Seventh Seat: Not Again
By Alex Saitta
January 9, 2017
I read about bill H3346 to add a 7th seat or district to the school board. This bill (sponsored by Neal Collins, Davey Hiott and Gary Clary) is not needed, and adds rules that creates unfairness and weakens democratic principles when it comes to selecting school board trustees.
The county council has six districts representing Dacusville, Pickens, Easley, Six Mile/ Central, Clemson and Liberty. In 2010, the size of the school board was reduced to the same six district, which made things simpler for voters. Adding a seventh district to the school board, is going to mean the districts and their lines will then be different than the county council. Why complicate things?
Some have said they fear too many tie votes on the six member board. That’s an understandable concern, but the voting record doesn’t justify that fear or adding a seat to “fix” the problem. Since the school board has had six seats, there have been more than 700 votes. Only 14 or less than 2% had a tie vote and 13 of those 14 ties led to compromising solutions on the issue. The one issue that didn’t wasn’t even an education issue.
Seat In Easley:
This effort is being led by Neal Collins of Easley, so it is not surprising the extra seat will be added in Easley. Those supporting this seventh seat have argued the Easley school attendance zone has only 1 representative on the school board (the Easley trustee) and the Pickens zone has 2 representatives (the Pickens and Dacusville trustees). Close inspection of the school board districts reveals this also not true.
Most of the area represented by the Dacusville trustee spreads into Easley school attendance area. The northern part of Easley and most of the eastern half of Easley is represented by the Dacusville trustee. The Dacusville seat covers areas of Easley were students attend Crosswell, McKissick, East End and the Forest Acres elementary schools. In fact, seven of the Dacusville trustee’s ten polling places are in Easley. According to Larry Martin, 68% of the voters in the Dacusville seat actually are in the Easley attendance zone, while only 32% are in the Pickens zone. Thus, looking at the facts, you can make the opposite case; the Easley attendance zone has nearly two representatives and the Pickens zone has only one.
Currently, all school board trustees are elected by the people directly every 4 years. That selection or that power is directly in their hands. Reading the bill, the delegation appoints the seventh trustee to serve until Nov 2022. That is, this unelected/ unaccountable to the public trustee will serve on the school board for a 5 1/2 year term. He is likely to be a swing vote on some critical issues that have otherwise been worked out by a down the middle compromise.
With this seventh seat, for the first 5 1/2 years the delegation aims to take that power out of the people's hands and put it in the hands of 4 members of the state delegation (Neal Collins, Davey Hiott, Gary Clary, and Rex Rice). Can you understand how some see this as a power grab by the delegation?
This bill also adds the requirement that the winning candidate must get more than 50% of the vote, not just the highest number of votes on election day. So some of these elections will now go to a run-off election.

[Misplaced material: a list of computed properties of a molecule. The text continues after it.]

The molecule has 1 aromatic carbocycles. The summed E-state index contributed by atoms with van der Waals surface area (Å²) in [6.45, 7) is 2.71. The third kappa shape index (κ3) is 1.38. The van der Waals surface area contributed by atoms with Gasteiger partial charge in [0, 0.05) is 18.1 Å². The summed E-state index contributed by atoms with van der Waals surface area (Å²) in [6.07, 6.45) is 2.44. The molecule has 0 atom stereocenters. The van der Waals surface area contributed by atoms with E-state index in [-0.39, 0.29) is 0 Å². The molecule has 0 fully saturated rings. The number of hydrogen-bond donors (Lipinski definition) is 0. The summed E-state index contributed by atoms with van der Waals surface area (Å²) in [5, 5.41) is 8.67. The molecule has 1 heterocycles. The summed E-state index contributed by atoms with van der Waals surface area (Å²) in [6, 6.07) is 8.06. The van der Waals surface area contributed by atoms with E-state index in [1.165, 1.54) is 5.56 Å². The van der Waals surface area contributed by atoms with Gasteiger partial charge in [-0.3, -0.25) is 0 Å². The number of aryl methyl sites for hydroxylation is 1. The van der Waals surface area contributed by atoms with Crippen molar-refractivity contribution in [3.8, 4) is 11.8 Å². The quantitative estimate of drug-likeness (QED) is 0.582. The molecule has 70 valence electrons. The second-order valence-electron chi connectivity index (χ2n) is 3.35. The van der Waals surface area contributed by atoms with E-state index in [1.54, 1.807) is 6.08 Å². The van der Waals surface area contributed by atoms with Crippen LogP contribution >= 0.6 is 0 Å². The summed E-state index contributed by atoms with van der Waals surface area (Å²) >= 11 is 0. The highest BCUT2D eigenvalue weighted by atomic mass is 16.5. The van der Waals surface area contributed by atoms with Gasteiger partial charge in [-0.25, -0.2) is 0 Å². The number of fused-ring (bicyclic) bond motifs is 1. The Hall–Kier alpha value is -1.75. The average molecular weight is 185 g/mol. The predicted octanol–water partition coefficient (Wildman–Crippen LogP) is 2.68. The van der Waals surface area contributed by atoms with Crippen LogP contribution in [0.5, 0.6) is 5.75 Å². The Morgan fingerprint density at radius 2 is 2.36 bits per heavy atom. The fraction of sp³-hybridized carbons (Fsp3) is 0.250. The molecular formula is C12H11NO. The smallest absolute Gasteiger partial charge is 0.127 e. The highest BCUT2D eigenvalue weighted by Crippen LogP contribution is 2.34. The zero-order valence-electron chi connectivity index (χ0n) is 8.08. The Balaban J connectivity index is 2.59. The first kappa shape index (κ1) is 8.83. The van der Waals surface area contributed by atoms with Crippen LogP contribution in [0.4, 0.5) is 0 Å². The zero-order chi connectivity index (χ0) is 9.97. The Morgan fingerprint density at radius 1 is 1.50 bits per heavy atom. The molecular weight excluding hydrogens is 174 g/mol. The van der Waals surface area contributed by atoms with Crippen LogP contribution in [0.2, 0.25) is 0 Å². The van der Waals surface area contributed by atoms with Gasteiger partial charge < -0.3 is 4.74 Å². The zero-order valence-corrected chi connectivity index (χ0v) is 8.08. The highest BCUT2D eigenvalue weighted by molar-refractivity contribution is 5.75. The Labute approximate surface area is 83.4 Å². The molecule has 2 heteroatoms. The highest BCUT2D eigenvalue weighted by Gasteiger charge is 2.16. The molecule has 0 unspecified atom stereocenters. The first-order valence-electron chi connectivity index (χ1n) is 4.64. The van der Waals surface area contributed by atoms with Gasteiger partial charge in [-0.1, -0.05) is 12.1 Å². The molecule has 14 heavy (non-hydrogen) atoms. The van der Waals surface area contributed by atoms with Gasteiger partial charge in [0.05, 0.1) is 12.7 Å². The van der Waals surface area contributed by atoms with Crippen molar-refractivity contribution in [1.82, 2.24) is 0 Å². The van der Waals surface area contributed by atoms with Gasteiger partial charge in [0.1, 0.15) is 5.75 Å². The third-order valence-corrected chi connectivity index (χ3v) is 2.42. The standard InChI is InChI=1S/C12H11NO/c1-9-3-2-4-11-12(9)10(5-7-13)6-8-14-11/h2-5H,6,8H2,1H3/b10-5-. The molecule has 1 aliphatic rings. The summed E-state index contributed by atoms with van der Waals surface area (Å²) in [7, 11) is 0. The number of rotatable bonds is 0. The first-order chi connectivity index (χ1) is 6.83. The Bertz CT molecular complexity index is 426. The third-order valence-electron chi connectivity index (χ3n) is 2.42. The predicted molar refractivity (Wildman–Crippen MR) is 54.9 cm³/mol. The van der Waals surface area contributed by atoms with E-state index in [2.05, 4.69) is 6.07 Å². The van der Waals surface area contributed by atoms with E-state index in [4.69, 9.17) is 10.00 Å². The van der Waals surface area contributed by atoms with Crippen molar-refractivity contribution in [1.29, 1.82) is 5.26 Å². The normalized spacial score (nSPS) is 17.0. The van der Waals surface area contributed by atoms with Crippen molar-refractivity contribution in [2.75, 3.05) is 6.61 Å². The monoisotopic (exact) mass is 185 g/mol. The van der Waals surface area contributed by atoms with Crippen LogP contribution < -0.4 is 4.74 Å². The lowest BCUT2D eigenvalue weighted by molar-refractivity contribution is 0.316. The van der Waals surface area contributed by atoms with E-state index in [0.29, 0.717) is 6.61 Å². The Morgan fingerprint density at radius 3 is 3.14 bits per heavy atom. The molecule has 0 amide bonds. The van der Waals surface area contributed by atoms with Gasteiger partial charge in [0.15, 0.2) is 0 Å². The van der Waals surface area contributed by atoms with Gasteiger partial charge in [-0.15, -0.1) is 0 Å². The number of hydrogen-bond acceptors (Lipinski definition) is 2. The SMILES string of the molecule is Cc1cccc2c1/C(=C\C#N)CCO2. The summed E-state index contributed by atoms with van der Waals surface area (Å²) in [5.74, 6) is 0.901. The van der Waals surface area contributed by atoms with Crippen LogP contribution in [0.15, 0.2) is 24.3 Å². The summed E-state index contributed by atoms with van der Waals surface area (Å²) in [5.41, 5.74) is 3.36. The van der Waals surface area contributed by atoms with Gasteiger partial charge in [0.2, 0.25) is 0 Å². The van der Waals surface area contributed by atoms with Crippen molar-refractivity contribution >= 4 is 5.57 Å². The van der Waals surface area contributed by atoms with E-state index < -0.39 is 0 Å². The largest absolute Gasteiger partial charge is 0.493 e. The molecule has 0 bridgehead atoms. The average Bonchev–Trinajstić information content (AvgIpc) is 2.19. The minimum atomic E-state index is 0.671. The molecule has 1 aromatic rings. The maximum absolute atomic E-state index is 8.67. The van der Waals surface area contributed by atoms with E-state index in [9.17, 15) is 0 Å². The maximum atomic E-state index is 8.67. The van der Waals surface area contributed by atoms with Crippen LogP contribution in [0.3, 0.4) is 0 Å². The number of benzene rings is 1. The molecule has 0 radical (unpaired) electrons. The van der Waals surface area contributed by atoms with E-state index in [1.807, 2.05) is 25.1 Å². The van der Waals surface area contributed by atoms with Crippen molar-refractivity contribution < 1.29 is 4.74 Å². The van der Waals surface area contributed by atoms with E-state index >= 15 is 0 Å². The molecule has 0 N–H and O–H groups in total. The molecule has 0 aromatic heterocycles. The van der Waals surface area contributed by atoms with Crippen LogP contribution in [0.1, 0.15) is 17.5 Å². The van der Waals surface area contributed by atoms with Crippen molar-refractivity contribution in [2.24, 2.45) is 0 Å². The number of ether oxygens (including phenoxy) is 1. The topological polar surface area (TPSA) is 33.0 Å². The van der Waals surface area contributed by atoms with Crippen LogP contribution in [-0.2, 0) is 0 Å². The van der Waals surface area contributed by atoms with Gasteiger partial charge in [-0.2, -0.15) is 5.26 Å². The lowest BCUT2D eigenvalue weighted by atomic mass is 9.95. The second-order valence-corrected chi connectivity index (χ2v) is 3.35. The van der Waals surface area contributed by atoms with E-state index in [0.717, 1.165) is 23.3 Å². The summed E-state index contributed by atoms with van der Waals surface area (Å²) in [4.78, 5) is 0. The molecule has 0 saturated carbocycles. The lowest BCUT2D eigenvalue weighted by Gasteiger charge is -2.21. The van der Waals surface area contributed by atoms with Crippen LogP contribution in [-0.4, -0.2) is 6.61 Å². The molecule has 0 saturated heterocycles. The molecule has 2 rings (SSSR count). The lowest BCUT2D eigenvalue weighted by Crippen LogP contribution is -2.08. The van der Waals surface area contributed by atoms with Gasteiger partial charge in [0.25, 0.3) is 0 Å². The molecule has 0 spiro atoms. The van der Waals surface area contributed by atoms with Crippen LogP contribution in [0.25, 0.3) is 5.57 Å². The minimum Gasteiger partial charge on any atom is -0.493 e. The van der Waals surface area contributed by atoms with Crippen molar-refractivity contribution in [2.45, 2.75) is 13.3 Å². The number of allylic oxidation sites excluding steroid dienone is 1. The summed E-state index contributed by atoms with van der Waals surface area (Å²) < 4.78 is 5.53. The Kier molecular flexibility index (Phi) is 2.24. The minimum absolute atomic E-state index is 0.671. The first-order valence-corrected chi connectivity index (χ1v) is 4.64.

First of all, this rule doesn’t exist in school board elections in the surrounding counties of Oconee, Greeenville or Anderson. And I can understand why.
Let's run this tenet of the bill through real time. Let's say at the last election, on Nov 8th, Saitta got 36%, Jones 35%, Smith 15% and Taylor 14%. Saitta would not win with this new law, but Saitta and Jones will to run-off on Nov 22nd, which is days before Thanksgiving and after 2 years of a presidential race all are happy is over.
How many will vote in this Nov 22nd run-off? About 10% will vote in the Nov 22nd run-off vs. about 70% in the Nov 8th general election. So the winner is chosen by 10% of the electorate.
Let’s look at the case of a special election. For instance, Brian Swords, the current Liberty Trustee, was in a four way race in a special election in April 2014. Turnout was 7%. With this new law, if he didn’t get 50% plus of the vote, they’d have a run-off election two weeks later. How many would vote in that run-off to that special election? About 3 or 4% of the electorate would be picking the school board trustee. It makes a bad problem (low turnout) even worse (even lower turnout).
Legislation they are creating should strive for selecting winners on election days when turnout is high.
By adding this run-off rule to school board elections, it will add another election to the cycle and increase costs to the county Voter and Elections Department.
How about creating legislation that solves a problem that actually exists? The problem isn’t the number of seats or even more representation for Easley on the board when Easley already has the most influence.
The problem is after trustees are elected, they do whatever the heck they want and are unresponsive to the public. Look at the school board now. They are closing schools, eliminating classroom teaching positions and raising tax rates. None of the trustees ran on this, but this is what they are doing.
The solution is making our school board and all our elected officials more responsive to the public. To start that ball rolling, put this 7th seat idea to referendum. If not, and you want to just dictate from on high,
Maybe the solution is 2 year terms, make the superintendent an elected position or give the people petition/ referendum power where the people could strike down actions by the school board (see article).
Also, they should consider ways to encourage more candidates to file for school board so the public always has a choice at election time. Too often school board members run unopposed.